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Cumberland Farms lures business fleets with mobile fuel payments

Convenience-store retailer Cumberland Farms has extended a version of its mobile-payment system with added perks for businesses to use in managing costs for their vehicle fleets.

The SmartPay Check-Link Business payment program — available in either a payment card or a mobile app — enables business owners to save 10 cents on every gallon of gas they buy for their fleet of vehicles. It is similar to the retailer’s SmartPay Check-Link program for consumers that launched in January 2013.

“Generally speaking, the primary challenges most mobile payment products face are around consumer adoption, usually due to lack of consumer incentives or consumer value,” said Nathalie Reinelt, an analyst at payments consulting firm Aite Group. “In the case of Cumberland Farms, overcoming that challenge will largely depend on how well they educate businesses on their SmartPay Check-Link Business product availability, because it appears that they are actually providing value beyond just convenience.

“Saving 10 cents a gallon may not seem like a lot, but for a fleet of vehicles that could add up.”

Framingham, MA-based Cumberland Farms operates about 600 stores in the Northeastern United States and in Florida. It is the parent company to Gulf Oil LP, a petroleum-products wholesaler.

Added value
Cumberland Farms is also offering businesses that sign up for the program access to an online portal to monitor the daily activity of their fleet as well as monthly statements to help manage gas expenditures. Business owners have the ability to set limits for drivers and generate reports detailing the number of gallons purchased, the locations of purchase and their total savings with the program.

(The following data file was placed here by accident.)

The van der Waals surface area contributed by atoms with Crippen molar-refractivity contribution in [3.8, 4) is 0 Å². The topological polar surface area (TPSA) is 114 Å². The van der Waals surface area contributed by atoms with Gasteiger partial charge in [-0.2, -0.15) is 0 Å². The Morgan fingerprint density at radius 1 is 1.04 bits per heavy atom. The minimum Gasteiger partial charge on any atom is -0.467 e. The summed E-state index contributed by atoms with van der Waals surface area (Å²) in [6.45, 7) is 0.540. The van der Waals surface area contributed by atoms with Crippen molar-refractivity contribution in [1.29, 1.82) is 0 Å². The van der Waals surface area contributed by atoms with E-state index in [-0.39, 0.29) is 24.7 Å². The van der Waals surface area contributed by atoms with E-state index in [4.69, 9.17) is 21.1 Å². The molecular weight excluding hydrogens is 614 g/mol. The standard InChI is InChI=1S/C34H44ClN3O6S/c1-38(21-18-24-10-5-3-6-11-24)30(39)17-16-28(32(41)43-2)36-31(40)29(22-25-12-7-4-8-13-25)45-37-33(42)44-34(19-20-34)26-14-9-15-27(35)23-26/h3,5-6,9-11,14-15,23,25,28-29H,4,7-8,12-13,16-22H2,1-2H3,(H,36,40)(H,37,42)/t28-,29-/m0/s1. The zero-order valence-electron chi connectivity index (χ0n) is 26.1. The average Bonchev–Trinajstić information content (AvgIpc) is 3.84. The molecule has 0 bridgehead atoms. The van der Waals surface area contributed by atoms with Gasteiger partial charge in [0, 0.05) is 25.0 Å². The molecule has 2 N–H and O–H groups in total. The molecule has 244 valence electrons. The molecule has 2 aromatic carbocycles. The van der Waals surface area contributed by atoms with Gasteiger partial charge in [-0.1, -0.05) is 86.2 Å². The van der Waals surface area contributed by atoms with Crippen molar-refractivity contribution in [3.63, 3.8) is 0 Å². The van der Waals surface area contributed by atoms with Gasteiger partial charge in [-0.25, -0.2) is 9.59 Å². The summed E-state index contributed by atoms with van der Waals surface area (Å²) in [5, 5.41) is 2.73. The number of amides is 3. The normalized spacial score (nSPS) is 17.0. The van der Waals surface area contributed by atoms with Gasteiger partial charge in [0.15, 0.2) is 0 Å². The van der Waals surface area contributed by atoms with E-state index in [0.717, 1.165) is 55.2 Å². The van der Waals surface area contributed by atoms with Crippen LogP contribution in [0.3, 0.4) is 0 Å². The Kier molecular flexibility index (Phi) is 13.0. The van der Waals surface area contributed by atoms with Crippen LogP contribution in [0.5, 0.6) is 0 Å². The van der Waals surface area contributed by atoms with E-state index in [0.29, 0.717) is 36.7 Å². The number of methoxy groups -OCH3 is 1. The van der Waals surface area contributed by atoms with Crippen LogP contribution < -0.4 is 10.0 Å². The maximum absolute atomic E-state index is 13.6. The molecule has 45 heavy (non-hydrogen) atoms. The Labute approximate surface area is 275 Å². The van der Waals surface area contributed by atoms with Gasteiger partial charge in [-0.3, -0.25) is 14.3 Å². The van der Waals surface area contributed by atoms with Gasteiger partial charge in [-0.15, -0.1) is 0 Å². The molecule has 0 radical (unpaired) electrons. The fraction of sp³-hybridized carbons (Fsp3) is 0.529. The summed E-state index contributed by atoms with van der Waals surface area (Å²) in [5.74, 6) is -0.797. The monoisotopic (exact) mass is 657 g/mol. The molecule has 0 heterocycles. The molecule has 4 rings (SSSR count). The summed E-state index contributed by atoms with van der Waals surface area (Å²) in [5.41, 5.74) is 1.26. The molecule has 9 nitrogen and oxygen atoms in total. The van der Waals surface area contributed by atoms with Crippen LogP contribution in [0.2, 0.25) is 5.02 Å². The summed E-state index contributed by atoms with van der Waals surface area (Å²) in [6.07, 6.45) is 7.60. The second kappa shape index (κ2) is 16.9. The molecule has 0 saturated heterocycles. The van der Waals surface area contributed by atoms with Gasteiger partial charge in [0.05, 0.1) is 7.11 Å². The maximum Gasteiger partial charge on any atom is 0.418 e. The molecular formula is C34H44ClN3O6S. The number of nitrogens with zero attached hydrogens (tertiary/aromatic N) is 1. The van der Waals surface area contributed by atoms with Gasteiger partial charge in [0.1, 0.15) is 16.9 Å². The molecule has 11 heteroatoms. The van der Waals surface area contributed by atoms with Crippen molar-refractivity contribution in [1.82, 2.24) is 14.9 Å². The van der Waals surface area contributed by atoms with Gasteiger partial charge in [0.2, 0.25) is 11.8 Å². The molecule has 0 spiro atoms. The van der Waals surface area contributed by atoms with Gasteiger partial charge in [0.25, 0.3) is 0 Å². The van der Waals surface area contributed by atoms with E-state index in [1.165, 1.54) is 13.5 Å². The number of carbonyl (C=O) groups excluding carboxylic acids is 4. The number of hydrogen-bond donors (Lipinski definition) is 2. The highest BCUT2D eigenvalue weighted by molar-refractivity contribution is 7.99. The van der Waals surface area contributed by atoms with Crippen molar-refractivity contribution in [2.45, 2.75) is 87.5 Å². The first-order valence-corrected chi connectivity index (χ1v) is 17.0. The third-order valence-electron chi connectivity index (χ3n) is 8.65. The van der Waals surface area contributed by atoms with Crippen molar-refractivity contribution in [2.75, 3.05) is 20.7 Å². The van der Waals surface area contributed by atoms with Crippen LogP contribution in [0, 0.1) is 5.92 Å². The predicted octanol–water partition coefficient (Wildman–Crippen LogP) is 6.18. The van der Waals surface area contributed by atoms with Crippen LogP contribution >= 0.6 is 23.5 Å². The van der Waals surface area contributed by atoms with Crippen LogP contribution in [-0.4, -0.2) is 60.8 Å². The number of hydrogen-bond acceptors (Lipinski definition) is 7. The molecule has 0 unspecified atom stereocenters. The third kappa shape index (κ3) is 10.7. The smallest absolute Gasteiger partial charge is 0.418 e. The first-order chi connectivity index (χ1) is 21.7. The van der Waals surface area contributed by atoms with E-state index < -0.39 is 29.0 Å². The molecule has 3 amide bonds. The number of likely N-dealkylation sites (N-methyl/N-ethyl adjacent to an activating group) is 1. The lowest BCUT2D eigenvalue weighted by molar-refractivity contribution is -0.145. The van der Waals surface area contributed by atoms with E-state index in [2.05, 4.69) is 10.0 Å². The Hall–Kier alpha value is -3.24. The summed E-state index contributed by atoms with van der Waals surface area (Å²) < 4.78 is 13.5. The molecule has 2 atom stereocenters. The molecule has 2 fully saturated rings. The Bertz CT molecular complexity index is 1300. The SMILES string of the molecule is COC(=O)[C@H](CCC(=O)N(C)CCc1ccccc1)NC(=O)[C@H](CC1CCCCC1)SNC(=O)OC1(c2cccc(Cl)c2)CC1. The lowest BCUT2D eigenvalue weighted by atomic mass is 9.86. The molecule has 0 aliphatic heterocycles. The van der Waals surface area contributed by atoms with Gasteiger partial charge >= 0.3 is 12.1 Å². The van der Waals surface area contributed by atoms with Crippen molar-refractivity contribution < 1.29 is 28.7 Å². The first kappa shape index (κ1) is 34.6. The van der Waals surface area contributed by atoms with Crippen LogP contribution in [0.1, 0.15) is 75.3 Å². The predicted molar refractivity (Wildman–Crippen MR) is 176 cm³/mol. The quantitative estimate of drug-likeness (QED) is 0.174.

“Those value-added features are exactly the types of services that provide consumers and businesses incentive to migrate toward mobile payments, though I would imagine that since Cumberland Farms is also offering these discounts and analytics by using the debit card, that most drivers will continue to use a card over their mobile phone,” Ms. Reinelt said.

A spokesperson for Cumberland Farms was not available to comment on the program. Aite is not involved in the SmartPay program, but Ms. Reinelt agreed to comment based on her expertise in mobile payments.

Security concerns
SmartPay Business accounts are individually PIN-password protected, and fleet members also have distinct PINs that the administrator oversees. Cumberland Farms has also partnered with the National Payment Card Association in an effort to ensure secure transactions on both cards and smartphones.

Consumers have become increasingly comfortable using their mobile phones for payment, although data security looms as a top concern. According to a recent PayPal survey, 46 percent of U.S. consumers cited fear of data theft as their top concern when shopping online (see story).

Some retail and restaurant chains, along with other service providers like taxi-hailing company Uber, have been testing mobile payments via apps. Both McDonald’s and Starbucks have been leaders in that area (see story).

Ms. Reinelt said the success of mobile payments hinged on the ability of providers to lure users away form payment methods to which they have become accustomed.

“With any mobile payment offering, whether for a large platform or a small retail chain, its success is entirely dependent on design and execution,” Ms. Reinelt said. “Mobile payments just for the sake of mobile payments has proven to be ineffective. Mobile-payment providers that include significant incentives for consumers to abandon current payment methods stand a greater chance of succeeding.”

Final Take
Mark Hamstra is content director at Mobile Commerce Daily, New York